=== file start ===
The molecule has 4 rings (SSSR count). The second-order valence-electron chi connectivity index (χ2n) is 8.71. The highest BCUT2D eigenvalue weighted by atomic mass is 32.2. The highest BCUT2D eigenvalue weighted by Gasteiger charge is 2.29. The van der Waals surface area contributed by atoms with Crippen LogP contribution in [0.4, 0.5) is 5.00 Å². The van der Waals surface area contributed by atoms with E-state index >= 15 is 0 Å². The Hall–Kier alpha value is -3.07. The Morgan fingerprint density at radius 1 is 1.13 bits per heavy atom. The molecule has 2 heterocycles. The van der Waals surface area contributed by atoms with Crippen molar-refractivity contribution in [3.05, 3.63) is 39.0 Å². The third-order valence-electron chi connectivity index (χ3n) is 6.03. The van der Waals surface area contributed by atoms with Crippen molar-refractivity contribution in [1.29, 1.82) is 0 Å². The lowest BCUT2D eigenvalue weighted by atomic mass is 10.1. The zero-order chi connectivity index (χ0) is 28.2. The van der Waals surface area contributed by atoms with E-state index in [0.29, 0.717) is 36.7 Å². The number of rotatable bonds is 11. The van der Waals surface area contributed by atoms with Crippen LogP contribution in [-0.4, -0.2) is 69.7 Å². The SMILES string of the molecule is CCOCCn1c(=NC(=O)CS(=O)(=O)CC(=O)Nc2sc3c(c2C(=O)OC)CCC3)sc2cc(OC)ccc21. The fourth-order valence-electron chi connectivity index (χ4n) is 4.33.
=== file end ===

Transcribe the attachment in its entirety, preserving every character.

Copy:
The molecule has 4 rings (SSSR count). The second-order valence-electron chi connectivity index (χ2n) is 8.71. The highest BCUT2D eigenvalue weighted by atomic mass is 32.2. The highest BCUT2D eigenvalue weighted by Gasteiger charge is 2.29. The van der Waals surface area contributed by atoms with Crippen LogP contribution in [0.4, 0.5) is 5.00 Å². The van der Waals surface area contributed by atoms with E-state index >= 15 is 0 Å². The Hall–Kier alpha value is -3.07. The Morgan fingerprint density at radius 1 is 1.13 bits per heavy atom. The molecule has 2 heterocycles. The van der Waals surface area contributed by atoms with Crippen molar-refractivity contribution in [3.05, 3.63) is 39.0 Å². The third-order valence-electron chi connectivity index (χ3n) is 6.03. The van der Waals surface area contributed by atoms with Crippen molar-refractivity contribution in [1.29, 1.82) is 0 Å². The lowest BCUT2D eigenvalue weighted by atomic mass is 10.1. The zero-order chi connectivity index (χ0) is 28.2. The van der Waals surface area contributed by atoms with E-state index in [0.29, 0.717) is 36.7 Å². The number of rotatable bonds is 11. The van der Waals surface area contributed by atoms with Crippen LogP contribution in [-0.4, -0.2) is 69.7 Å². The SMILES string of the molecule is CCOCCn1c(=NC(=O)CS(=O)(=O)CC(=O)Nc2sc3c(c2C(=O)OC)CCC3)sc2cc(OC)ccc21. The fourth-order valence-electron chi connectivity index (χ4n) is 4.33.